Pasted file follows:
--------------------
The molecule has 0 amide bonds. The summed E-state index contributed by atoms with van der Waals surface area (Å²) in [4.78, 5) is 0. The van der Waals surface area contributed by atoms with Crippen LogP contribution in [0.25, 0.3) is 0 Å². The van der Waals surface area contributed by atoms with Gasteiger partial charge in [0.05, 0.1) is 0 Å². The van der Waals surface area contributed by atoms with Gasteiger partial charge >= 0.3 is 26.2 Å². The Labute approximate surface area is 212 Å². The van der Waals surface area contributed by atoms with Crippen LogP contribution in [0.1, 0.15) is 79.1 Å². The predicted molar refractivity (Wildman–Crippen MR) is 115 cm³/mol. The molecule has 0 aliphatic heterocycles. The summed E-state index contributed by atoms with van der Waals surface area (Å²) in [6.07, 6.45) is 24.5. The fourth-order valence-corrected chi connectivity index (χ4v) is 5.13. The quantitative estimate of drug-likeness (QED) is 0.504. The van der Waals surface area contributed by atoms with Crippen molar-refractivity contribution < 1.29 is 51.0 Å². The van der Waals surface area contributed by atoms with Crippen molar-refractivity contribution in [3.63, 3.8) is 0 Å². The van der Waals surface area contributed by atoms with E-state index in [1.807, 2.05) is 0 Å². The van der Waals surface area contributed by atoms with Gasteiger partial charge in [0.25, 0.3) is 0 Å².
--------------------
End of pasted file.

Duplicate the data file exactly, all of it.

The molecule has 0 amide bonds. The summed E-state index contributed by atoms with van der Waals surface area (Å²) in [4.78, 5) is 0. The van der Waals surface area contributed by atoms with Crippen LogP contribution in [0.25, 0.3) is 0 Å². The van der Waals surface area contributed by atoms with Gasteiger partial charge in [0.05, 0.1) is 0 Å². The van der Waals surface area contributed by atoms with Gasteiger partial charge >= 0.3 is 26.2 Å². The Labute approximate surface area is 212 Å². The van der Waals surface area contributed by atoms with Crippen LogP contribution in [0.1, 0.15) is 79.1 Å². The predicted molar refractivity (Wildman–Crippen MR) is 115 cm³/mol. The molecule has 0 aliphatic heterocycles. The summed E-state index contributed by atoms with van der Waals surface area (Å²) in [6.07, 6.45) is 24.5. The fourth-order valence-corrected chi connectivity index (χ4v) is 5.13. The quantitative estimate of drug-likeness (QED) is 0.504. The van der Waals surface area contributed by atoms with Crippen molar-refractivity contribution < 1.29 is 51.0 Å². The van der Waals surface area contributed by atoms with Crippen molar-refractivity contribution in [3.63, 3.8) is 0 Å². The van der Waals surface area contributed by atoms with E-state index in [1.807, 2.05) is 0 Å². The van der Waals surface area contributed by atoms with Gasteiger partial charge in [0.25, 0.3) is 0 Å².